However, there seems to be an insufficient gender-related knowledge in many places (results of the online-survey: “Gender-specific teaching modules in medicine”; http://campus.uni-muenster.de/index.php?id=2147&L=1). Hence, it is pivotal to integrate gender aspects into medical curricula as well as into the training of all health-related professions to reach the goal of an ideal, tailored patient care. We consider the resulting improved training of future physicians as an important quality feature in medicine.

An interdisciplinary, international workshop took place in Muenster (Germany) in May 2012 on the topic how to integrate gender aspects into medical curricula in the future aiming at a better health care for both sexes in long term. This position paper summarizes the conclusions that will be presented in the following:


Criteria for a successful implementation

Standardized definitions and gender-neutral language

A consistent terminology is needed to form a uniform basis for discussion and to avoid potential misunderstandings. Currently the terms “sex“ and “gender“ cannot be distinguished in the German language, there is only one word „Geschlecht“ (gender) which is often applied in an arbitrary way. Using “gender” as generic term for the biological and social sex (e.g. in gender medicine) can cause some confusion. Since gender medicine is a nationwide and internationally widely accepted term - it is not sensible to change this term and to substitute “gender“ by another word. However, it is of high importance to define exactly what is meant by using a specific term in literature and especially in education. Therefore we suggest the following definitions for the German language: “Gender“ refers to the “social sex“, i.e. all aspects related to a person‘s role in society. Sex, on the other hand, depicts the biological sex, but is used less frequently due to its connotations. The German term “Geschlecht“ is the generic term for both - sex and gender. Whenever possible, it is recommended to use the terms „men and women“.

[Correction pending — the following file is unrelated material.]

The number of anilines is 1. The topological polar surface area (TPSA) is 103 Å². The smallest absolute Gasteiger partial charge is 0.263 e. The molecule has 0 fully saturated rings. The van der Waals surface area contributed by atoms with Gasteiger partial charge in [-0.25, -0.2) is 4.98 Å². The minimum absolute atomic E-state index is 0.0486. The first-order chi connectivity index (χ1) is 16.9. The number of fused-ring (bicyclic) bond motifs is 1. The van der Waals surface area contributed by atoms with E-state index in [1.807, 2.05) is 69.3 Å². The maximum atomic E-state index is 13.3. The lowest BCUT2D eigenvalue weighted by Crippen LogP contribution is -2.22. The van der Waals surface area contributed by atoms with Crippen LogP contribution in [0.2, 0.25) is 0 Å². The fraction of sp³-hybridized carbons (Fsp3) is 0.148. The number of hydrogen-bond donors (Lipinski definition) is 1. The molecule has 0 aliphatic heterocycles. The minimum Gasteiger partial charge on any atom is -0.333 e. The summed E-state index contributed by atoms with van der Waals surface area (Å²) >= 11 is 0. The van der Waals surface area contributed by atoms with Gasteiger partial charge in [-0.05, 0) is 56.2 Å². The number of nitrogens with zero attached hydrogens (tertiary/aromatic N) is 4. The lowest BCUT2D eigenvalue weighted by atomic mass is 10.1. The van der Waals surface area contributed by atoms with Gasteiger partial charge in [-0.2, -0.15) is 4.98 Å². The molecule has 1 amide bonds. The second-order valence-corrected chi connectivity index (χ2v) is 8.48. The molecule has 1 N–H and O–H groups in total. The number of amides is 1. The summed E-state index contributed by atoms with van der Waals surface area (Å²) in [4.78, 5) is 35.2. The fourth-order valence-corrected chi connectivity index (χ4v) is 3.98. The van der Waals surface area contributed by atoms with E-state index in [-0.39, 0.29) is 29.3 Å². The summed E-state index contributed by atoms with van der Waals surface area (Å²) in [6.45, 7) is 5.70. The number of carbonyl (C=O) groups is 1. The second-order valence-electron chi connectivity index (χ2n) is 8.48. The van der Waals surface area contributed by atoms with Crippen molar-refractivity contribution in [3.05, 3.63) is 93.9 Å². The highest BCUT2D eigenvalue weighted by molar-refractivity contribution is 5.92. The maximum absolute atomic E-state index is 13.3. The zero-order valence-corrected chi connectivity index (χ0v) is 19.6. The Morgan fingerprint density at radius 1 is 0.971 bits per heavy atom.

Moreover, it is also of high importance to be aware of possible stereotypes. They should be avoided in the field of curriculum development as well as in teaching materials.

Gender-specific contents as integrative parts of medical curricula starting at an early stage

As of the first semester, students should be sensitized for sex and gender differences. It is important to define significant terms and to elaborate on general biological principles at an early stage to create a basis for the comprehension of more complex issues in the different specifics - being covered later in the curriculum.

Demand for a longitudinal design

Subject-specific knowledge on sex and gender differences needs to become an essential part of the whole medical curricula - especially of preclinical subjects. Content of teaching should be integrated longitudinally into the course of study. The advantage is obvious: gender medicine is continuously present. Sex and gender differences become “natural” in each subject or module.

Selection and integration of gender-specific contents by representatives of the different subjects

Despite the availability of declared experts in gender medicine, there is consensus on the fact that gender contents, specific for each subject, should be selected by the respective representatives themselves. The contents of teaching should be practically relevant and evidence-based. Experts in gender medicine should support lecturers/full professors in elaborating gender-specific contents - both with regard to content and organization.

Balanced integration of gender aspects